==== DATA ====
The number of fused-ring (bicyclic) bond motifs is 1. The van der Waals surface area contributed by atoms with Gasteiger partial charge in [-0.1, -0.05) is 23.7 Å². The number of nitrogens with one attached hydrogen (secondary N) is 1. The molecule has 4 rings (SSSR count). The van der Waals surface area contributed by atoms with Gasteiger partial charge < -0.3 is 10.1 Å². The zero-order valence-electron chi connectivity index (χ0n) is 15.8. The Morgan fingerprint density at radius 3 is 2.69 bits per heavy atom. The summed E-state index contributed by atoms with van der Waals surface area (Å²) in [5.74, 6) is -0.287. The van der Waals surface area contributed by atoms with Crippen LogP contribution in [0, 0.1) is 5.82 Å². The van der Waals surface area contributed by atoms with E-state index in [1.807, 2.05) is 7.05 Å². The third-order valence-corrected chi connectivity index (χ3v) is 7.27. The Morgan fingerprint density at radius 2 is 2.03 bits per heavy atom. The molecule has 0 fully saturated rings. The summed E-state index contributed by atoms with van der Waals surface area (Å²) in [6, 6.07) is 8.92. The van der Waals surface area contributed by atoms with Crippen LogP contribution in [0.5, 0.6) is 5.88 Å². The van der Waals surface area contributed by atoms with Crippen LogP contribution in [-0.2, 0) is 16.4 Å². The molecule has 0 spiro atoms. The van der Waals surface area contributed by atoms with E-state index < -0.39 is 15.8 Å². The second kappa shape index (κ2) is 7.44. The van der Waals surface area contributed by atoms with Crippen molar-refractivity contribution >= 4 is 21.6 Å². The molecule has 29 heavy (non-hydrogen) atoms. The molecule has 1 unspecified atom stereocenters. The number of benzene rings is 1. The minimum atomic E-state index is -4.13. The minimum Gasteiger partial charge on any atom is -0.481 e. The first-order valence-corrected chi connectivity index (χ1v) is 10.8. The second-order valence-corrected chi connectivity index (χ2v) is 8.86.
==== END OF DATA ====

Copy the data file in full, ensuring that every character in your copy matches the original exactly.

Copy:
The number of fused-ring (bicyclic) bond motifs is 1. The van der Waals surface area contributed by atoms with Gasteiger partial charge in [-0.1, -0.05) is 23.7 Å². The number of nitrogens with one attached hydrogen (secondary N) is 1. The molecule has 4 rings (SSSR count). The van der Waals surface area contributed by atoms with Gasteiger partial charge < -0.3 is 10.1 Å². The zero-order valence-electron chi connectivity index (χ0n) is 15.8. The Morgan fingerprint density at radius 3 is 2.69 bits per heavy atom. The summed E-state index contributed by atoms with van der Waals surface area (Å²) in [5.74, 6) is -0.287. The van der Waals surface area contributed by atoms with Crippen LogP contribution in [0, 0.1) is 5.82 Å². The van der Waals surface area contributed by atoms with E-state index in [1.807, 2.05) is 7.05 Å². The third-order valence-corrected chi connectivity index (χ3v) is 7.27. The Morgan fingerprint density at radius 2 is 2.03 bits per heavy atom. The molecule has 0 fully saturated rings. The summed E-state index contributed by atoms with van der Waals surface area (Å²) in [6, 6.07) is 8.92. The van der Waals surface area contributed by atoms with Crippen LogP contribution in [0.5, 0.6) is 5.88 Å². The van der Waals surface area contributed by atoms with Crippen LogP contribution in [-0.2, 0) is 16.4 Å². The molecule has 0 spiro atoms. The van der Waals surface area contributed by atoms with E-state index < -0.39 is 15.8 Å². The second kappa shape index (κ2) is 7.44. The van der Waals surface area contributed by atoms with Crippen molar-refractivity contribution >= 4 is 21.6 Å². The molecule has 29 heavy (non-hydrogen) atoms. The molecule has 1 unspecified atom stereocenters. The number of benzene rings is 1. The minimum atomic E-state index is -4.13. The minimum Gasteiger partial charge on any atom is -0.481 e. The first-order valence-corrected chi connectivity index (χ1v) is 10.8. The second-order valence-corrected chi connectivity index (χ2v) is 8.86.